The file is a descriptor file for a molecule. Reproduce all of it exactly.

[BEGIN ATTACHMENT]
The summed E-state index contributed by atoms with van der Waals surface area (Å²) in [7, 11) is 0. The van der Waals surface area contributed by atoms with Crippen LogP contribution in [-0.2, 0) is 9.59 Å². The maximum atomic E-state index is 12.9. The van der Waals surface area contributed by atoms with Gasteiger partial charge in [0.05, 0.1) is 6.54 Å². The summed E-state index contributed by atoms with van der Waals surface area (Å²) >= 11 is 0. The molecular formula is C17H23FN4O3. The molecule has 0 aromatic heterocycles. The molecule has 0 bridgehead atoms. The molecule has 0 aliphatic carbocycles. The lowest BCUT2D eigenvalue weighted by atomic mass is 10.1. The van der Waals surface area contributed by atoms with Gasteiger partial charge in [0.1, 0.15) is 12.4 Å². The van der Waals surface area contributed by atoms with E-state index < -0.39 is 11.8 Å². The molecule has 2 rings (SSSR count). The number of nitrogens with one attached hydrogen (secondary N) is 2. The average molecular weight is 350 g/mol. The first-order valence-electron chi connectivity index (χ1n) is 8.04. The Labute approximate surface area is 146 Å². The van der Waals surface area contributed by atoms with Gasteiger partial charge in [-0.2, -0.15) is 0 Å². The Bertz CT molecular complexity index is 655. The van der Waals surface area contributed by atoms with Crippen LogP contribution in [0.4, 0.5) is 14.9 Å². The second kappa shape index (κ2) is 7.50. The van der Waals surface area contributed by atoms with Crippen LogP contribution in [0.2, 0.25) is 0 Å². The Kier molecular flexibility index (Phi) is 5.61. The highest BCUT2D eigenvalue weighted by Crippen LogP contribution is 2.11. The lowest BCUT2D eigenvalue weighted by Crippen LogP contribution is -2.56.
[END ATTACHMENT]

The summed E-state index contributed by atoms with van der Waals surface area (Å²) in [7, 11) is 0. The van der Waals surface area contributed by atoms with Crippen LogP contribution in [-0.2, 0) is 9.59 Å². The maximum atomic E-state index is 12.9. The van der Waals surface area contributed by atoms with Gasteiger partial charge in [0.05, 0.1) is 6.54 Å². The summed E-state index contributed by atoms with van der Waals surface area (Å²) >= 11 is 0. The molecular formula is C17H23FN4O3. The molecule has 0 aromatic heterocycles. The molecule has 0 bridgehead atoms. The molecule has 0 aliphatic carbocycles. The lowest BCUT2D eigenvalue weighted by atomic mass is 10.1. The van der Waals surface area contributed by atoms with Gasteiger partial charge in [0.1, 0.15) is 12.4 Å². The van der Waals surface area contributed by atoms with E-state index < -0.39 is 11.8 Å². The molecule has 2 rings (SSSR count). The number of nitrogens with one attached hydrogen (secondary N) is 2. The average molecular weight is 350 g/mol. The first-order valence-electron chi connectivity index (χ1n) is 8.04. The Labute approximate surface area is 146 Å². The van der Waals surface area contributed by atoms with Gasteiger partial charge in [-0.2, -0.15) is 0 Å². The Bertz CT molecular complexity index is 655. The van der Waals surface area contributed by atoms with Crippen LogP contribution in [0.4, 0.5) is 14.9 Å². The second kappa shape index (κ2) is 7.50. The van der Waals surface area contributed by atoms with Crippen LogP contribution in [0.2, 0.25) is 0 Å². The Kier molecular flexibility index (Phi) is 5.61. The highest BCUT2D eigenvalue weighted by Crippen LogP contribution is 2.11. The lowest BCUT2D eigenvalue weighted by Crippen LogP contribution is -2.56.